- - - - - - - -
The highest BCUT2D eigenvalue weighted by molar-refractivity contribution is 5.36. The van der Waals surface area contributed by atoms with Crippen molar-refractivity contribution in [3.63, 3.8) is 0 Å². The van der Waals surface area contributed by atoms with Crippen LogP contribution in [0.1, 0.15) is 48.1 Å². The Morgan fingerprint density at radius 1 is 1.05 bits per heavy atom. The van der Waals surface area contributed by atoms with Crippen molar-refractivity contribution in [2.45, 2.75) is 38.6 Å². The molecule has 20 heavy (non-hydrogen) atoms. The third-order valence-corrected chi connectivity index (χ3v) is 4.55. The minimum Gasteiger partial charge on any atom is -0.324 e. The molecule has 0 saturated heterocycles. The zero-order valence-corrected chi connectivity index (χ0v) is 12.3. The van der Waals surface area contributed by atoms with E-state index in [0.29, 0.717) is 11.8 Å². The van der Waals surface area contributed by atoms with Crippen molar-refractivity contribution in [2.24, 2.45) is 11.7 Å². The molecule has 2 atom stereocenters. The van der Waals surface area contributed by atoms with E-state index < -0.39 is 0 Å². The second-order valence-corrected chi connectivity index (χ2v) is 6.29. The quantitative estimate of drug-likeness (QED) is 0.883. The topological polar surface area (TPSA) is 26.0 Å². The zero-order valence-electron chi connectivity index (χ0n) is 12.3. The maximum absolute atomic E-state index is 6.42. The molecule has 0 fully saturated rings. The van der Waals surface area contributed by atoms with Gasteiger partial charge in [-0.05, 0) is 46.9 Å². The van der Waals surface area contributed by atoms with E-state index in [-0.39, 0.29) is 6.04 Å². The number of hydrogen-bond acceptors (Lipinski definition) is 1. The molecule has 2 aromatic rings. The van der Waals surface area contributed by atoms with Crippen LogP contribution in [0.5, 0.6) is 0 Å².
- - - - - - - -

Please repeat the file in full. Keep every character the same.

The highest BCUT2D eigenvalue weighted by molar-refractivity contribution is 5.36. The van der Waals surface area contributed by atoms with Crippen molar-refractivity contribution in [3.63, 3.8) is 0 Å². The van der Waals surface area contributed by atoms with Crippen LogP contribution in [0.1, 0.15) is 48.1 Å². The Morgan fingerprint density at radius 1 is 1.05 bits per heavy atom. The van der Waals surface area contributed by atoms with Crippen molar-refractivity contribution in [2.45, 2.75) is 38.6 Å². The molecule has 20 heavy (non-hydrogen) atoms. The third-order valence-corrected chi connectivity index (χ3v) is 4.55. The minimum Gasteiger partial charge on any atom is -0.324 e. The molecule has 0 saturated heterocycles. The zero-order valence-corrected chi connectivity index (χ0v) is 12.3. The van der Waals surface area contributed by atoms with E-state index in [0.29, 0.717) is 11.8 Å². The van der Waals surface area contributed by atoms with Crippen molar-refractivity contribution in [2.24, 2.45) is 11.7 Å². The molecule has 2 atom stereocenters. The van der Waals surface area contributed by atoms with E-state index < -0.39 is 0 Å². The second-order valence-corrected chi connectivity index (χ2v) is 6.29. The quantitative estimate of drug-likeness (QED) is 0.883. The topological polar surface area (TPSA) is 26.0 Å². The zero-order valence-electron chi connectivity index (χ0n) is 12.3. The maximum absolute atomic E-state index is 6.42. The molecule has 0 fully saturated rings. The van der Waals surface area contributed by atoms with Gasteiger partial charge in [-0.05, 0) is 46.9 Å². The van der Waals surface area contributed by atoms with E-state index in [-0.39, 0.29) is 6.04 Å². The number of hydrogen-bond acceptors (Lipinski definition) is 1. The molecule has 2 aromatic rings. The van der Waals surface area contributed by atoms with Crippen LogP contribution in [0.5, 0.6) is 0 Å².